The a-theoretical core of political realism
This paper aims to advocate a Williamsian approach to political realism and contends that contemporary realist political theory is built on an ‘a-theoretical core’ that the paper will call ‘political realism’ in the broader sense (for a very different approach to Williams, see Hall, 2013). The central tenet of this thesis is that contemporary realist political theory fundamentally differs from mainstream political theory not only in its political outlook, but also in its views about the tasks and prospects of theorizing. In other words, ‘political realism’ imposes severe constraints on theorizing in a realist key and makes contemporary realist political theory especially vulnerable to criticisms coming from mainstream political theory. This paper contends, however, that the inherent limitedness of contemporary realist political theory is a fair price that is worth paying for a more realistic understanding of politics.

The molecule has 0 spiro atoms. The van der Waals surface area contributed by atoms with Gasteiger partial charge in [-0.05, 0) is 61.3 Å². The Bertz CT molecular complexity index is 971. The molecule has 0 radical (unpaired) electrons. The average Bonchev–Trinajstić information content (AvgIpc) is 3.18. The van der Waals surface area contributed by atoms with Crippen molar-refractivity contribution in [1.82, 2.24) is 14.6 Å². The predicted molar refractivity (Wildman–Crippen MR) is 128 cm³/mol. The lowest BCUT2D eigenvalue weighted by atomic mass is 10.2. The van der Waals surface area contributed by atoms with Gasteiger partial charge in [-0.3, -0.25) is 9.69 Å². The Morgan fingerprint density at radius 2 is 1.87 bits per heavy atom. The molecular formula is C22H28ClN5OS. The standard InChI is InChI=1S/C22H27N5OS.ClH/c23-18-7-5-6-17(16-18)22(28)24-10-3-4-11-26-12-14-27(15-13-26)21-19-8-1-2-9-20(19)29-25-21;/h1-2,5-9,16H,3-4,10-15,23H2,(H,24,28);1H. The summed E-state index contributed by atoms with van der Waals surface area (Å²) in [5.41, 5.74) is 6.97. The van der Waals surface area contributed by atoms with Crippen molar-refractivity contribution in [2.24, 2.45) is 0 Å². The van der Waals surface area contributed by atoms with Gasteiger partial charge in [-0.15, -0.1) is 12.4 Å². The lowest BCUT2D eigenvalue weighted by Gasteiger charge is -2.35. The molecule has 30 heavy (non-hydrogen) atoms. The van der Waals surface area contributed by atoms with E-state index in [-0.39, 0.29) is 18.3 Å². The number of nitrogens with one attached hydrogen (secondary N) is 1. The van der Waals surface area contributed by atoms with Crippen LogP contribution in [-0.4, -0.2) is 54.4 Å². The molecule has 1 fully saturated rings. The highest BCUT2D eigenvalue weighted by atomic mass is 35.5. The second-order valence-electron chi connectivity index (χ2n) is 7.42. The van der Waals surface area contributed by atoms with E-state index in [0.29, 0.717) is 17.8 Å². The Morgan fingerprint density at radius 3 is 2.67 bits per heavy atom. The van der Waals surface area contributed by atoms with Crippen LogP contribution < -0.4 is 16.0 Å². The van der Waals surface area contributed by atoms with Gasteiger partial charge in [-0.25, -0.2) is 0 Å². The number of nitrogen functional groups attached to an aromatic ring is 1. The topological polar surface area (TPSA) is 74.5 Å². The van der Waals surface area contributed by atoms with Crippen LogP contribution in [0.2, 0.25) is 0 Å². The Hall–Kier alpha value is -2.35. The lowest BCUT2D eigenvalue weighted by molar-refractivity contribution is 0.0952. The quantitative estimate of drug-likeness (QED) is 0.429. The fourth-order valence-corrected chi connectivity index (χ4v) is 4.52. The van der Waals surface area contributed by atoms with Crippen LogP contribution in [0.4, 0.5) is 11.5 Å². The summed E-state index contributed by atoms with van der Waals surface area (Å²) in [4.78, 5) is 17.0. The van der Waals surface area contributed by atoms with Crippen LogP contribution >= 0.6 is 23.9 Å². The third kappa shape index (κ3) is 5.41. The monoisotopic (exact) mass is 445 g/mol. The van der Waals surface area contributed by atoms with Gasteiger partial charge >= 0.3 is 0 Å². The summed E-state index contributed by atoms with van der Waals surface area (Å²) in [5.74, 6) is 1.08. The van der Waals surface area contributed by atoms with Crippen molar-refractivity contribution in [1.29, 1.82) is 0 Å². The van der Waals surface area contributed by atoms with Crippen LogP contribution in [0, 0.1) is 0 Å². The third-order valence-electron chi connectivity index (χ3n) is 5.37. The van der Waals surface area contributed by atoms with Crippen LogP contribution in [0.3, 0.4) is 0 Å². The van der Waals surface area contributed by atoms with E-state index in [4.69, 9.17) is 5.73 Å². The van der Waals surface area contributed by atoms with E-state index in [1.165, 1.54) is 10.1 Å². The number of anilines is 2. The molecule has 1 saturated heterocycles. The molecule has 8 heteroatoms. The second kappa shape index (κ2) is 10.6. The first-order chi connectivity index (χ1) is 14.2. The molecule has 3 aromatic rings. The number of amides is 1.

The argument of the paper is built on the Williamsian assumption that mainstream political theory is ultimately a sort of ‘applied morality’ and that the fundamental problem with mainstream political theory as ‘applied morality’ is not so much its strong commitment to pre-political moral principles as its being fundamentally shaped by an ethical theory.
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